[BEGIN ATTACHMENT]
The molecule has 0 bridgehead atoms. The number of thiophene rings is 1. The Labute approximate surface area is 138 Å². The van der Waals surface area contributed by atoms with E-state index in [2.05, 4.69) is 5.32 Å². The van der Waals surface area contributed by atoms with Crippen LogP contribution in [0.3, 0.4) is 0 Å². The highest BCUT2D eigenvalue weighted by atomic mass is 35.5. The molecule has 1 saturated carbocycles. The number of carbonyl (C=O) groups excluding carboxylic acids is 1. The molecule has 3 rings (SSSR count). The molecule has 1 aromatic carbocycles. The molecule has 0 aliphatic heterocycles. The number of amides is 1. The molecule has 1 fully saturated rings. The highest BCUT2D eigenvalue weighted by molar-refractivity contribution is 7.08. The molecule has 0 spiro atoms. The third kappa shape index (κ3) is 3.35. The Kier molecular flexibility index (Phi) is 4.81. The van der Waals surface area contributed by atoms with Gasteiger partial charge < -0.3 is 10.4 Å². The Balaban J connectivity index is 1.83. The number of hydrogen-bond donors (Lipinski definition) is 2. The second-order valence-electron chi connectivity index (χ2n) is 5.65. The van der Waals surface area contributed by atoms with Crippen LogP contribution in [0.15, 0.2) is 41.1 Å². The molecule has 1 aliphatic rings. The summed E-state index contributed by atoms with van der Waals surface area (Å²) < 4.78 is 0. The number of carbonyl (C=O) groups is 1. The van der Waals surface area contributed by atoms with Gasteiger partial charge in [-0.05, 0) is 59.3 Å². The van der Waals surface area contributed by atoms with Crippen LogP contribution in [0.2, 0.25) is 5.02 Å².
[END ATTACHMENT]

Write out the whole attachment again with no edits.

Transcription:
The molecule has 0 bridgehead atoms. The number of thiophene rings is 1. The Labute approximate surface area is 138 Å². The van der Waals surface area contributed by atoms with E-state index in [2.05, 4.69) is 5.32 Å². The van der Waals surface area contributed by atoms with Crippen LogP contribution in [0.3, 0.4) is 0 Å². The highest BCUT2D eigenvalue weighted by atomic mass is 35.5. The molecule has 1 saturated carbocycles. The number of carbonyl (C=O) groups excluding carboxylic acids is 1. The molecule has 3 rings (SSSR count). The molecule has 1 aromatic carbocycles. The molecule has 0 aliphatic heterocycles. The number of amides is 1. The molecule has 1 fully saturated rings. The highest BCUT2D eigenvalue weighted by molar-refractivity contribution is 7.08. The molecule has 0 spiro atoms. The third kappa shape index (κ3) is 3.35. The Kier molecular flexibility index (Phi) is 4.81. The van der Waals surface area contributed by atoms with Gasteiger partial charge < -0.3 is 10.4 Å². The Balaban J connectivity index is 1.83. The number of hydrogen-bond donors (Lipinski definition) is 2. The second-order valence-electron chi connectivity index (χ2n) is 5.65. The van der Waals surface area contributed by atoms with Crippen LogP contribution in [0.15, 0.2) is 41.1 Å². The molecule has 1 aliphatic rings. The summed E-state index contributed by atoms with van der Waals surface area (Å²) < 4.78 is 0. The number of carbonyl (C=O) groups is 1. The van der Waals surface area contributed by atoms with Gasteiger partial charge in [-0.05, 0) is 59.3 Å². The van der Waals surface area contributed by atoms with Crippen LogP contribution in [0.2, 0.25) is 5.02 Å².